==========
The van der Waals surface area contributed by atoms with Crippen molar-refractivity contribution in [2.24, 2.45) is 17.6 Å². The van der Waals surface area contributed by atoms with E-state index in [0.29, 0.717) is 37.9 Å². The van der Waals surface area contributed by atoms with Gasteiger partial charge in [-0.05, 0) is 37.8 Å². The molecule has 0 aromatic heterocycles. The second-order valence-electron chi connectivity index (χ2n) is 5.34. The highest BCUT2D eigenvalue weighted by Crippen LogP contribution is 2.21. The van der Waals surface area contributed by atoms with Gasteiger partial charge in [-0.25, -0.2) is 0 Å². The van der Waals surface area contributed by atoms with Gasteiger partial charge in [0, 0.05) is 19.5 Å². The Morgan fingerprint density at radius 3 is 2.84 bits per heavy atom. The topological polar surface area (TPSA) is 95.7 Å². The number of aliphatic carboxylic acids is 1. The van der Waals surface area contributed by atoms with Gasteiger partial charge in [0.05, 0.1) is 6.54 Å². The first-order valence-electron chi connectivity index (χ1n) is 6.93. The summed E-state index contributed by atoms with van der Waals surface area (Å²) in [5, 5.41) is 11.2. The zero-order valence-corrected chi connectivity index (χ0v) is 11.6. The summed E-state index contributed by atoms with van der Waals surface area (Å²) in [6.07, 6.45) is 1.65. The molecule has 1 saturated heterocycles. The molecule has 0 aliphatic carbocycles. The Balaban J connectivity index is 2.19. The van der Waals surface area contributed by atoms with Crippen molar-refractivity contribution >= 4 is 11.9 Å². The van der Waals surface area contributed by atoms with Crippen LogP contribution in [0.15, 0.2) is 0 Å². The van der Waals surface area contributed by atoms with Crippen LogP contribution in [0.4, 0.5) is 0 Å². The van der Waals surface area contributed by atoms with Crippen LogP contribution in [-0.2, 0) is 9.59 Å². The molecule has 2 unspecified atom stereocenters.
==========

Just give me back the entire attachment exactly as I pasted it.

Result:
The van der Waals surface area contributed by atoms with Crippen molar-refractivity contribution in [2.24, 2.45) is 17.6 Å². The van der Waals surface area contributed by atoms with E-state index in [0.29, 0.717) is 37.9 Å². The van der Waals surface area contributed by atoms with Gasteiger partial charge in [-0.05, 0) is 37.8 Å². The molecule has 0 aromatic heterocycles. The second-order valence-electron chi connectivity index (χ2n) is 5.34. The highest BCUT2D eigenvalue weighted by Crippen LogP contribution is 2.21. The van der Waals surface area contributed by atoms with Gasteiger partial charge in [-0.25, -0.2) is 0 Å². The van der Waals surface area contributed by atoms with Gasteiger partial charge in [0, 0.05) is 19.5 Å². The Morgan fingerprint density at radius 3 is 2.84 bits per heavy atom. The topological polar surface area (TPSA) is 95.7 Å². The number of aliphatic carboxylic acids is 1. The van der Waals surface area contributed by atoms with Gasteiger partial charge in [0.05, 0.1) is 6.54 Å². The first-order valence-electron chi connectivity index (χ1n) is 6.93. The summed E-state index contributed by atoms with van der Waals surface area (Å²) in [5, 5.41) is 11.2. The zero-order valence-corrected chi connectivity index (χ0v) is 11.6. The summed E-state index contributed by atoms with van der Waals surface area (Å²) in [6.07, 6.45) is 1.65. The molecule has 1 saturated heterocycles. The molecule has 0 aliphatic carbocycles. The Balaban J connectivity index is 2.19. The van der Waals surface area contributed by atoms with Crippen molar-refractivity contribution >= 4 is 11.9 Å². The van der Waals surface area contributed by atoms with Crippen LogP contribution in [0.15, 0.2) is 0 Å². The van der Waals surface area contributed by atoms with Crippen LogP contribution in [0.4, 0.5) is 0 Å². The van der Waals surface area contributed by atoms with Crippen LogP contribution in [-0.2, 0) is 9.59 Å². The molecule has 2 unspecified atom stereocenters.